Montesquieu: A Critical and Biographical Introduction to "The Spirit of the Laws."

D. Appleton & Company, 1900 - 15 páginas

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Página iv - just because and in so far as his book was a work of science and epoch-making, it is as dead as the classics. The later investigations which it did so much to start have taken up what was true in it and have
Página xiii - been thought a mistake of Montesquieu to add them. The modern student naturally would turn to Roth or whatever still later man may displace Roth. With regard to the main body of the work, one might say that it expressed a theory of the continuity of the phenomenal universe at a time when, through no fault of the author,
Página viii - condition of the law. In another he is equally outspoken with regard to divorce, and says, not without some truth, that wishing to tighten the knot the law has untied it, and instead of uniting hearts, as it proposed, has separated them forever. Before Adam Smith he remarks the activity of dissenting sects, and he points out with unorthodox
Página xii - was a general cause at work which made that state ready to perish by a single battle. In a word, the main current carries with it all the special accidents." Montesquieu the ladies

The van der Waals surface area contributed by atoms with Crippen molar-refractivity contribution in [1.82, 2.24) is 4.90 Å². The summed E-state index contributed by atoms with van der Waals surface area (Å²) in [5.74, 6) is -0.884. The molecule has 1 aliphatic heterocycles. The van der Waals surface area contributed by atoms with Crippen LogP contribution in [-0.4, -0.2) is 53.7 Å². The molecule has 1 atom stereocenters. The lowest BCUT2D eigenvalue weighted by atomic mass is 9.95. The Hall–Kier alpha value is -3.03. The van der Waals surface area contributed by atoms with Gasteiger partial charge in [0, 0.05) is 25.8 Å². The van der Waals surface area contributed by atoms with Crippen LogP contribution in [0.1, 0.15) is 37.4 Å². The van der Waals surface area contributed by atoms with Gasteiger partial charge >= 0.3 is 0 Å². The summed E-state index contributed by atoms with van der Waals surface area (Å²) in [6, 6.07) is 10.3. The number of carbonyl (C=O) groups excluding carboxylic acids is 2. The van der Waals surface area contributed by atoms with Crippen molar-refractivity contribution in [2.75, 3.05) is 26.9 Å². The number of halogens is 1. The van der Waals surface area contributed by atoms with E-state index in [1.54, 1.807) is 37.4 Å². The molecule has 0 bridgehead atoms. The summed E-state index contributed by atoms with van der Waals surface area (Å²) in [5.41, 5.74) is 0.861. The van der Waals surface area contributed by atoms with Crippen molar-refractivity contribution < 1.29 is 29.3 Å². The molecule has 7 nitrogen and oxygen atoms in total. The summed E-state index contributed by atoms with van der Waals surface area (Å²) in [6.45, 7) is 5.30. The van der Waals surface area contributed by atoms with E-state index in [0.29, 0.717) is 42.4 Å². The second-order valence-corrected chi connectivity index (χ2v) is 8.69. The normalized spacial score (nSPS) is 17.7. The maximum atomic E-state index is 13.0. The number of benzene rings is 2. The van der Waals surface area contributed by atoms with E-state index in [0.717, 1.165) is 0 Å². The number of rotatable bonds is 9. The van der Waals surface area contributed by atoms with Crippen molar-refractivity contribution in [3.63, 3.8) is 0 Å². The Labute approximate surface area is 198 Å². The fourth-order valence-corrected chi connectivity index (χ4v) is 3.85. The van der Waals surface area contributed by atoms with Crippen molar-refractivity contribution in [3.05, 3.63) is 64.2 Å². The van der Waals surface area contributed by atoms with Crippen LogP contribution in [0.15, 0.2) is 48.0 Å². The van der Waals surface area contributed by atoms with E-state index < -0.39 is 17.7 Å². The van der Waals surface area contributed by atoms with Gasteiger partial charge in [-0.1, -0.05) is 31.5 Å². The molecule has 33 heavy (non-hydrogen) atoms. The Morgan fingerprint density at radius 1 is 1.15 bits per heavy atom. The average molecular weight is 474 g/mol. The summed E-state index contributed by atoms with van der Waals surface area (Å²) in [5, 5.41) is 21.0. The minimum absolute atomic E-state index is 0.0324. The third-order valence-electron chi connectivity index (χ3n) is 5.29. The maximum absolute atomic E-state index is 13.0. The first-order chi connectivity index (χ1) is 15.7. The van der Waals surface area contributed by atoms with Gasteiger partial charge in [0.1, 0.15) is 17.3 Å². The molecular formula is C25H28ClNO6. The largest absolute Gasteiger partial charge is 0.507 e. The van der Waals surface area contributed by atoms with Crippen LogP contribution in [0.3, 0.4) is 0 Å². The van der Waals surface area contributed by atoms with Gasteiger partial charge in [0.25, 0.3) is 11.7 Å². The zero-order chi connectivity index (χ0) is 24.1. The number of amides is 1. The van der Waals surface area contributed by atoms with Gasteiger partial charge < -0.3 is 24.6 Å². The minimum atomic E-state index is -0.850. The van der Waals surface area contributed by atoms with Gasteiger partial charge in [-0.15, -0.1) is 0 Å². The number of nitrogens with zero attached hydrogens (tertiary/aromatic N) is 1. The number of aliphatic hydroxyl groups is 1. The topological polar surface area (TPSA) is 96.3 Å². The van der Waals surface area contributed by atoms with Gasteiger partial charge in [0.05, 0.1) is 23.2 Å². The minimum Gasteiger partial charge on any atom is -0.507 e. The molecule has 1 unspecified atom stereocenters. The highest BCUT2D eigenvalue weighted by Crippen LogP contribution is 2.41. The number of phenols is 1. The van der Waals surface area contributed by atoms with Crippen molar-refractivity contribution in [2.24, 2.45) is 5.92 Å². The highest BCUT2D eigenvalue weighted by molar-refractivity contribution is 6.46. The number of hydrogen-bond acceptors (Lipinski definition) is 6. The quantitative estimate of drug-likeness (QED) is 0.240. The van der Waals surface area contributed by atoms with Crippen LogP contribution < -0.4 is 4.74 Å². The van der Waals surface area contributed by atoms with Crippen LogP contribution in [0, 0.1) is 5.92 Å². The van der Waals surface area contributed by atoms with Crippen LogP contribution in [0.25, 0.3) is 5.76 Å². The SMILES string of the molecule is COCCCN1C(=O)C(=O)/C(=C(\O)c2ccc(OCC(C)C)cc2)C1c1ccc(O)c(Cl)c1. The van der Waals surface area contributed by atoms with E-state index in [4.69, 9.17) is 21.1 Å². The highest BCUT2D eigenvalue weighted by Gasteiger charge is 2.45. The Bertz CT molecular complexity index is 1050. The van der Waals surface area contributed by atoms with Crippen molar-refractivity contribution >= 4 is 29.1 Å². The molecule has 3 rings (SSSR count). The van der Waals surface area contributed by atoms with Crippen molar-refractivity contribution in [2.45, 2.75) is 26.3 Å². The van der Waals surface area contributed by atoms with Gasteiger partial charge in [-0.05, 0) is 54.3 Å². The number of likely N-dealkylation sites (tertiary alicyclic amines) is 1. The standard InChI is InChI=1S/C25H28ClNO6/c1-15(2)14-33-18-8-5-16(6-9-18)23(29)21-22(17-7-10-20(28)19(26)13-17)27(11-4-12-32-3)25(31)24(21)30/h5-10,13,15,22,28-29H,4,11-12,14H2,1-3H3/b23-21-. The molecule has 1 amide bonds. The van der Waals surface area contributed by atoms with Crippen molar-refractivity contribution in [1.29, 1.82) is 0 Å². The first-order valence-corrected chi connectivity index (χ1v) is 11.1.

Página v - a studious life. But I will postpone what more I have «to say of this book until we come to it in following the course of the author's career. Charles de Secondât, Baron de la
Página xiii - misled Blackstone and Delolme. Hear Bagehot in his work upon the subject : " The efficient secret of the English Constitution may be described as the close union, the nearly complete fusion, of the executive and legislative powers." And again: "The American Constitution was made upon a most careful argument, and most of that argument assumes the king to be the administrator of the English Constitution, and an unhereditary substitute for him—viz., a President—to be
Página xiv - Italiam! Italiam!" when the long day's work was done and the author saw his goal before darkness closed upon him; the suppressed invocation at the beginning of Book XX; the proud epigraph,
Página xiii - its facts were largely miraculous. He was not able to see history as an evolution, he looked at all events as if they were contemporaneous. Montesquieu's Rome was the Rome of fable uncritically accepted. His anthropology was anecdotic. His notion of a democracy suggests a Latin town meeting rather than the later developments in the United States and France. He made the world realize the influence of
Página v - and was retained that he might be godfather to the young noble, and so remind him all his life that the poor were his brothers. He was nursed by
Página xiii - climate and physical environment—which in our day furnished the already forgotten Buckle a suggestive chapter—but had not the data to be more than a precursor. His England—the England of the threefold division of power into legislative, executive, and judicial—was a fiction invented by him, a fiction which misled the makers of our Constitution as it misled Blackstone

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